|Titolo:||Changes in c-fos expression induced by trigeminal nerve stimulation in the rat brain|
|Data di pubblicazione:||2011|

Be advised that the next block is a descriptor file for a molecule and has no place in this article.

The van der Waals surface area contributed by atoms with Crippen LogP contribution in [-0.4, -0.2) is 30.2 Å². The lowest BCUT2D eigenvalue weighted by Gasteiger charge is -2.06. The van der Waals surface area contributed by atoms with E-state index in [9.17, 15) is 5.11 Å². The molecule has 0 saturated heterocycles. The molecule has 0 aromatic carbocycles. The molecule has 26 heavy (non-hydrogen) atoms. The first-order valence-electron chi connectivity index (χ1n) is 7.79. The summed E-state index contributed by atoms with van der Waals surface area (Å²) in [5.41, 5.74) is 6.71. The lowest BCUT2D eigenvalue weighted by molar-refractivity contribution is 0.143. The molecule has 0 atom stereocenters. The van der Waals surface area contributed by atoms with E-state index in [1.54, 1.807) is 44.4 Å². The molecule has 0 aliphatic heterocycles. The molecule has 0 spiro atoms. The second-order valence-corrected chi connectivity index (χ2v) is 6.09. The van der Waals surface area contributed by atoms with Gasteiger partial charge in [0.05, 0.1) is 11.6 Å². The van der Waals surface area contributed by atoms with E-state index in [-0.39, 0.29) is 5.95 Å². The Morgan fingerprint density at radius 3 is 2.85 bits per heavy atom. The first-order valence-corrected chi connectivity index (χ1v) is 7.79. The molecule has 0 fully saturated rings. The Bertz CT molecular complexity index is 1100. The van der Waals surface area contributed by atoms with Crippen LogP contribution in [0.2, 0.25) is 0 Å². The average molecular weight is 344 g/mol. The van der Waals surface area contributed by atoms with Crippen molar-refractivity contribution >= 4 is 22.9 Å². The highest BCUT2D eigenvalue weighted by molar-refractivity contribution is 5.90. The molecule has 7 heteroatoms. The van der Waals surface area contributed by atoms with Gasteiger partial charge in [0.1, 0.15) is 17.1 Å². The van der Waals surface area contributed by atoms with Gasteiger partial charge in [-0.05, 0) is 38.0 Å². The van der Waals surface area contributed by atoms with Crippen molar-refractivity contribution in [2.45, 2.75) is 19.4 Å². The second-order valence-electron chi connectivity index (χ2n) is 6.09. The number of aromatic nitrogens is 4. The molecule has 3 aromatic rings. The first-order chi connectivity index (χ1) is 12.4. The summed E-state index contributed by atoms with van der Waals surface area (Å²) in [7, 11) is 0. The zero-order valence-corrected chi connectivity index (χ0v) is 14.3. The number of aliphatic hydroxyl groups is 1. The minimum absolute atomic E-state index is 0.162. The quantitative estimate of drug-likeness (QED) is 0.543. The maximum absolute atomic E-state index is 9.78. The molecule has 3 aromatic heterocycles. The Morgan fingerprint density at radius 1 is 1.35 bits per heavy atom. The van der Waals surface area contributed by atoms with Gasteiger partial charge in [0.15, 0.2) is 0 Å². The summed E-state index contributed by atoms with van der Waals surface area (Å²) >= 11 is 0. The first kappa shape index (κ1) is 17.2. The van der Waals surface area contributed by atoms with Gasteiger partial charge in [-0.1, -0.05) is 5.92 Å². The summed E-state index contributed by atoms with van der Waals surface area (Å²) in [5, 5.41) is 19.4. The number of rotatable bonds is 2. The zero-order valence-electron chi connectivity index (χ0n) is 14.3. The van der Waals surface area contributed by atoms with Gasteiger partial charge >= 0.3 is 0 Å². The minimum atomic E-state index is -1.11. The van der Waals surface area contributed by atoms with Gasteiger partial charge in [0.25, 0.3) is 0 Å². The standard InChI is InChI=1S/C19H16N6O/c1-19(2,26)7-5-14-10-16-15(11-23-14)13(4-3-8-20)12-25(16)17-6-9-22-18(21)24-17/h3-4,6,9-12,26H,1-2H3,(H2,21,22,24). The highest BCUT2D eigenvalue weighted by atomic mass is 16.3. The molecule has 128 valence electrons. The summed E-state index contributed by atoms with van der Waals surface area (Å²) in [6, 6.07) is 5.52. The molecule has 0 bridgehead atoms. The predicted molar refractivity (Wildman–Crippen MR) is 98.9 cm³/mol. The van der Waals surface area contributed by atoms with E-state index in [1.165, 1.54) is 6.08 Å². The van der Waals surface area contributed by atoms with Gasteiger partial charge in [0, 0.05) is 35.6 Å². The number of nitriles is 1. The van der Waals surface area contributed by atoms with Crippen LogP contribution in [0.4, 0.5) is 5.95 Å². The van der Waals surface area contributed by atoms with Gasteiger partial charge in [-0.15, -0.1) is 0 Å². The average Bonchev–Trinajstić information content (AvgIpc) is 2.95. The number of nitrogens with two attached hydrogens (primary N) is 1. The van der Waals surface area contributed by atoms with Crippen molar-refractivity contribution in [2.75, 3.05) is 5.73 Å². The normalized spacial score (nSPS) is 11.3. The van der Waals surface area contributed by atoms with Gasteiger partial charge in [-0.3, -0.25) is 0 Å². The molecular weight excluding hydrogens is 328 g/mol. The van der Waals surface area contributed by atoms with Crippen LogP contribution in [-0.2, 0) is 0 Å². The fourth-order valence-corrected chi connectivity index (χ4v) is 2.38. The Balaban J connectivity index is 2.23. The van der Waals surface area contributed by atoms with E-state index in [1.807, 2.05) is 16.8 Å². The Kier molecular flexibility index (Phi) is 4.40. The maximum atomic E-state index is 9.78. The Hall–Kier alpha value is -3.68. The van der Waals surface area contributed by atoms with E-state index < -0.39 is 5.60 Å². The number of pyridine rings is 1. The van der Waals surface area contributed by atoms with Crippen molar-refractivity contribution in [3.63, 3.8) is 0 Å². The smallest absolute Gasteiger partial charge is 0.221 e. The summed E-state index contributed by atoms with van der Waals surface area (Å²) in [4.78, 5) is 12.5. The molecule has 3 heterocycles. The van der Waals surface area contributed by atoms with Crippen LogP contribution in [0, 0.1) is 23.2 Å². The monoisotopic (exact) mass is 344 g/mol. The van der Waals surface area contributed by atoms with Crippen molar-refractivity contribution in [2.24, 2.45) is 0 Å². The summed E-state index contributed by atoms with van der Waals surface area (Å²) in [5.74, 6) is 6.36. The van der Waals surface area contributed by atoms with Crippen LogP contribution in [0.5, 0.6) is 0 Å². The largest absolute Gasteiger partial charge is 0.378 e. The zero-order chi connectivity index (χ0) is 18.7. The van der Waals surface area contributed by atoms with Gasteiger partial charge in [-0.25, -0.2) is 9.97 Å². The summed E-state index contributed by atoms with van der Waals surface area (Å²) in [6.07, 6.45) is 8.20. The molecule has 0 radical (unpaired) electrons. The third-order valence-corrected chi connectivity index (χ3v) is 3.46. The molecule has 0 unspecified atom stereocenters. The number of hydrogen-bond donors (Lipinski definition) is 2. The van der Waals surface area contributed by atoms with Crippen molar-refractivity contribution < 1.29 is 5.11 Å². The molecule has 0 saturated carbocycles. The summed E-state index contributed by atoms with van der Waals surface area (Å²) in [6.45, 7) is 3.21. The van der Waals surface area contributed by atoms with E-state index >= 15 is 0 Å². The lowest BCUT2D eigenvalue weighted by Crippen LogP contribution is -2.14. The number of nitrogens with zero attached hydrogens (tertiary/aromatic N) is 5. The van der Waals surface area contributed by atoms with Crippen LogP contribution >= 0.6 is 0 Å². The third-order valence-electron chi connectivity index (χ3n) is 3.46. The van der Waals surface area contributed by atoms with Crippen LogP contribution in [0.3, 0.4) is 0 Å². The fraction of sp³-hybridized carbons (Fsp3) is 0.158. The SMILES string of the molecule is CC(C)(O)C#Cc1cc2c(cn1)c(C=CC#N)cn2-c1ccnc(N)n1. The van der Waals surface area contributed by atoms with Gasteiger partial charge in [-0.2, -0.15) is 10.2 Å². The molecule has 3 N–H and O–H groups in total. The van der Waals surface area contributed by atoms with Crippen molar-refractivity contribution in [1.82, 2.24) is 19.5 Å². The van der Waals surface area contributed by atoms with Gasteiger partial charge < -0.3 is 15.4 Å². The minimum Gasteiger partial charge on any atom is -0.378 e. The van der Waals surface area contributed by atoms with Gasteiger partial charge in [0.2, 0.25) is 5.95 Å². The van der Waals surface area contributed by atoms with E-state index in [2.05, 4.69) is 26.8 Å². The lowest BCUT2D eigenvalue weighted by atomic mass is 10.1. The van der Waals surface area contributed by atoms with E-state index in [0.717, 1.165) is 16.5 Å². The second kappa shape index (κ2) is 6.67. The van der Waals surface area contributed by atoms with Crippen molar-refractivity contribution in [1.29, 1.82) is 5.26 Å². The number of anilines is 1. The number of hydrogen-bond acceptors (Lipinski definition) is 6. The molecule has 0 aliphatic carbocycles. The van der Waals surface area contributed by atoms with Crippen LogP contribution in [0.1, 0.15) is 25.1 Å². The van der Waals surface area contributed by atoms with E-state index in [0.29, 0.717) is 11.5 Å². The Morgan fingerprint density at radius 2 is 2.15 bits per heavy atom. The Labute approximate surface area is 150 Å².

|Abstract:||Epilepsy in many patients remains poorly controlled despite the introduction of new antiepileptic drugs. Stimulation of the vagus nerve (VNS) has become an effective method for desynchronizing the highly coherent neural activity typically associated with epileptic seizures. This technique has been used in several animal models of seizures as well as in humans suffering from drug-resistant epilepsy (DRE). Stimulation of another cranial nerve, the trigeminal nerve (TNS), can also cause cortical and thalamic desynchronization, resulting in a activity reduction of pharmacologically induced-seizure in awake rats. Moreover, the an antiepileptic action of TNS has been shown in clinical studies, reporting TNS efficacy in patients DRE. These observations suggest that like VNS also TNS has a potential as a therapy for the treatment of DRE. Although it has been suggested an antiepileptic action for TNS, little is known about the brain structures that could mediate this phenomenon. Fos is a nuclear protein that is expressed under conditions of high neuronal activity. We utilized Fos immunoreactivity techniques on Sprague-Dawley rat brains to identify regions that are activated by the left trigeminal nerve stimulation. Anesthetized rats were implanted in the infraorbital branch of the trigeminal nerve (ION) with a bipolar electrode connected to a pulse generator. Three days later, the pulse generator was activated for a 3h treatment using stimulation parameters (30 sec ON, 5 min OFF; continuous cycle; 30 Hz, pulse width of 500 μs, 3.5 mA). A sham control group underwent the same surgery but the electrode was connected to a dummy pulse generator. We found that TNS induced specific increases in nuclear Fos immunolabeling in discrete brain structures, including the amygdale and cortical regions compared to control animals. We found a 4 fold increase in the number of Fos positive cells in the amygdala of TNS rats that resulted statistically significant (P<0.0001) compared to control rats. Moreover, the number of Fos positive cells in the right amigdala was 7 folds grater than the number in the left amygdala (P<0.0001). Likewise , the number of Fos positive cells in the somatosensory area of the frontoparetial cortex was increased of 2.8 folds (P<0.01) and again a difference between left and right was evident, being the number of Fos positive cells 6.6 folds grater (P<0.001) in the right cortex. These brain structures activated by TNS could be important for genesis or regulation of seizures. The activation of these structures may play a pivotal role in the antiepileptic effect of TNS that could be used as an adjuvant to drugs and/or VNS in those patients that are refractory to treatment.|
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